If you’re planning a romantic break in Bath, you may want to experience a sunset hot air balloon ride, sipping a glass of Champagne while watching the city and the hills from above. I saw the balloons gently floating in the sky while I strolled at the Royal Crescent and could only imagine how exhilarating must be the view of Bath while the sky and the Georgian buildings are turning orange and red.
Relax at the Thermae Bath Spa
A weekend break to Bath wouldn’t complete without treating yourself with a bit of relax and pampering at Thermae Bath Spa.
After all, Bath is the only city in Great Britain where you can bathe in natural hot spring water in four baths: the Cross Bath, the Hot Bath, the Minerva Bath and the open-air rooftop pool from which you have beautiful aerial views of the city.
Did you know?
The word Spa derives from Latin ‘Salus per Aquam’, meaning ‘health through water.’
Wellness at the Thermae Bath Spa means enjoying the natural hot springs and more. There are also steaming rooms, saunas, a relaxation room. And if you want more pampering, you can choose between several treatments: massage, hot stones therapy, body care, and facials, etc.
Take a stroll at Pulteney bridge and have a riverside walk
A short break in Bath must include a stroll around the beautiful Pulteney Bridge, another iconic landmark. The bridge was built in the 18th century in neo-Palladian style following the designs of Robert Adam, who inspired himself from Ponte Vecchio in Florence and the Rialto Bridge in Venice. Indeed, Adam mostly followed Andrea Palladio’s drawings for the Rialto Bridge, rejected at the time. It became one of the four bridges in the world housing shops on both sides.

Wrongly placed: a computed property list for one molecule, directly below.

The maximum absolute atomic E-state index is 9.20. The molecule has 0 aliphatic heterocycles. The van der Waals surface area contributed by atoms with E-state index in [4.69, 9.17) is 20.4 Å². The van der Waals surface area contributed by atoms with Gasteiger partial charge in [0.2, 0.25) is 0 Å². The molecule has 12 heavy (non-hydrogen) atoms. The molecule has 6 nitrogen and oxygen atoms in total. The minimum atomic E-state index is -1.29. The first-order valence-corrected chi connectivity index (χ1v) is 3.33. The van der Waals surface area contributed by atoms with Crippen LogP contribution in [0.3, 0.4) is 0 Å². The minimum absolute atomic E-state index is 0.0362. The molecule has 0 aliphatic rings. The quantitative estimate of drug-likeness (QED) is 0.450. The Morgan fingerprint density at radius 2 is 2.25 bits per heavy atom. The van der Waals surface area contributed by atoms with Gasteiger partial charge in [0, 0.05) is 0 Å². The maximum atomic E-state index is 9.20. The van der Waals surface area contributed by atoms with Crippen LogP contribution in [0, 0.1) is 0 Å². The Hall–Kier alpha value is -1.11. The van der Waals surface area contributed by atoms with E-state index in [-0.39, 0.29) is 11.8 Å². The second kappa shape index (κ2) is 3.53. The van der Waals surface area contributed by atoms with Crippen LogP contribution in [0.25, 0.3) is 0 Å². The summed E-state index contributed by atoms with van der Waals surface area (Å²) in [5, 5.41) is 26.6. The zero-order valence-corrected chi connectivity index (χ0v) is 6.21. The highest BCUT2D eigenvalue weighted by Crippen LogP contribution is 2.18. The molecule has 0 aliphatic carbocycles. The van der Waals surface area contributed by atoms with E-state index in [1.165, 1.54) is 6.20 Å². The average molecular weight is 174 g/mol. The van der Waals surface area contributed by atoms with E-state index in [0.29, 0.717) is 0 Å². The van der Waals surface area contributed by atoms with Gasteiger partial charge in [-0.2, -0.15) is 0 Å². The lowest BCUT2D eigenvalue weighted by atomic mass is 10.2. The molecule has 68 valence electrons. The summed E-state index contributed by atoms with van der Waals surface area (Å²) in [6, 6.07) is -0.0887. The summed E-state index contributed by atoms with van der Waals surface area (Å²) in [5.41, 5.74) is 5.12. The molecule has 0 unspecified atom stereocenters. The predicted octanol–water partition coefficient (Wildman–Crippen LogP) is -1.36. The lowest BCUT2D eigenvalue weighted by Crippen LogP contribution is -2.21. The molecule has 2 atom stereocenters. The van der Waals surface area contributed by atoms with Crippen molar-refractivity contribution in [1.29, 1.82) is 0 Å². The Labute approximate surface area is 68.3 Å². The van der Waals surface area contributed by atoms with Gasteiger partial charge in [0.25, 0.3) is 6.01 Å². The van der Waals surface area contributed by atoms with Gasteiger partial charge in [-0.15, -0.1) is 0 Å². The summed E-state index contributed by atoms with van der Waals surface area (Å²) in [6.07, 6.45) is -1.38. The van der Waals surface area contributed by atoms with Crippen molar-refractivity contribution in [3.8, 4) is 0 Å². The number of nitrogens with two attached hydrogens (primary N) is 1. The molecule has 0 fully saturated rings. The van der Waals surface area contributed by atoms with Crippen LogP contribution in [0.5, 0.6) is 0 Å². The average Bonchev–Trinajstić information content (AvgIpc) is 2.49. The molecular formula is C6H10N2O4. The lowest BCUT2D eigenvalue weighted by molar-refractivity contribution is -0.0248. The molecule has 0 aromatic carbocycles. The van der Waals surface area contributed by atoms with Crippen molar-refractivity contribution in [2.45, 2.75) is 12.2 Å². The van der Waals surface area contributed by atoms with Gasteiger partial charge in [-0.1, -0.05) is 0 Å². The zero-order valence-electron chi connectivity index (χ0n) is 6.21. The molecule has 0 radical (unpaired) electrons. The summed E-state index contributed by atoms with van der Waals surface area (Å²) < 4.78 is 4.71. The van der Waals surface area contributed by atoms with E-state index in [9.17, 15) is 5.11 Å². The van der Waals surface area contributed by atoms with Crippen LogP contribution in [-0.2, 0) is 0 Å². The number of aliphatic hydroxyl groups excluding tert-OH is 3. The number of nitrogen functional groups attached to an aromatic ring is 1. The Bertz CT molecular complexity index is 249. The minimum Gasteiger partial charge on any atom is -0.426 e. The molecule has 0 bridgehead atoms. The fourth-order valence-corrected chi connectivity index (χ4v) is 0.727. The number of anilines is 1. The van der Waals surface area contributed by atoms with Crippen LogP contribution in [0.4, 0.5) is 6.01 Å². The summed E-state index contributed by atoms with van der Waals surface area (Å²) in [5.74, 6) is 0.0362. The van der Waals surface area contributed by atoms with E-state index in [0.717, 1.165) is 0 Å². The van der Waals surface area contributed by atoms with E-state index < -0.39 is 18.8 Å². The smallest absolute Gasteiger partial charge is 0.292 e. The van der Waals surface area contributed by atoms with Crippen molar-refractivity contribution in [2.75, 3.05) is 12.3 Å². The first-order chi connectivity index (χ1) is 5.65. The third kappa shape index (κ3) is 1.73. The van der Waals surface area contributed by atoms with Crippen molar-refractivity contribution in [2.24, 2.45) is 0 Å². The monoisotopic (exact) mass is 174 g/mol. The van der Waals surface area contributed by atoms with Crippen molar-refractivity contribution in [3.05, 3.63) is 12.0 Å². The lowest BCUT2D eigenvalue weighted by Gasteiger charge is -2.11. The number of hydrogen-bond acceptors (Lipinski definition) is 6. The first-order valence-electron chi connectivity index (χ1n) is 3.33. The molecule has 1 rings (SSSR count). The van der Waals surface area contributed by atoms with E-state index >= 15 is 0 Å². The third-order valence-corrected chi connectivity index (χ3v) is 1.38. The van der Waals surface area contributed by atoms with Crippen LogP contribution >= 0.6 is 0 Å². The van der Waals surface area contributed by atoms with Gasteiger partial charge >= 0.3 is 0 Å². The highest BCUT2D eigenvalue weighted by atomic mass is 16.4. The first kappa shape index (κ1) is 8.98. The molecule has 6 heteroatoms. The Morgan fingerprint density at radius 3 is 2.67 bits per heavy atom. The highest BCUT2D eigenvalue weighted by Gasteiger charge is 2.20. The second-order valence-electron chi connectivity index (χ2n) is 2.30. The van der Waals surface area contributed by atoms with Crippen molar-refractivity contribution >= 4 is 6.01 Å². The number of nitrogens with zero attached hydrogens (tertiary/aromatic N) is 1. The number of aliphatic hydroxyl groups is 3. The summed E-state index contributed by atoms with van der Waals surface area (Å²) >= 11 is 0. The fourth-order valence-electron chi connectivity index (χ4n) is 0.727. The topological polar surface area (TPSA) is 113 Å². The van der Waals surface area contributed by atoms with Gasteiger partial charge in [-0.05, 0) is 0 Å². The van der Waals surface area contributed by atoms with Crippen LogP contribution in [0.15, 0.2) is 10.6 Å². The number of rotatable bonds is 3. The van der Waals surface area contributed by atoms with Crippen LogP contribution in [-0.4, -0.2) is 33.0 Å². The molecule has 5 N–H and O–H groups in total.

To get the best views of Pulteney, take a walk in the lush Parade Gardens. To come back, follow the pretty river walk along the Avon on the opposite side.
Discover Bath mouthwatering food scene
Italians can be rather picky about food when traveling abroad and I found Bath food scene impressive. I tasted terrific Vietnamese food at Noya’s Kitchen, savored contemporary British cuisine at the Ivy Bath Brasserie, and loved the creative vegetarian dishes at Acorn Vegetarian Restaurant, where the plates are a feast for the palate and the eyes.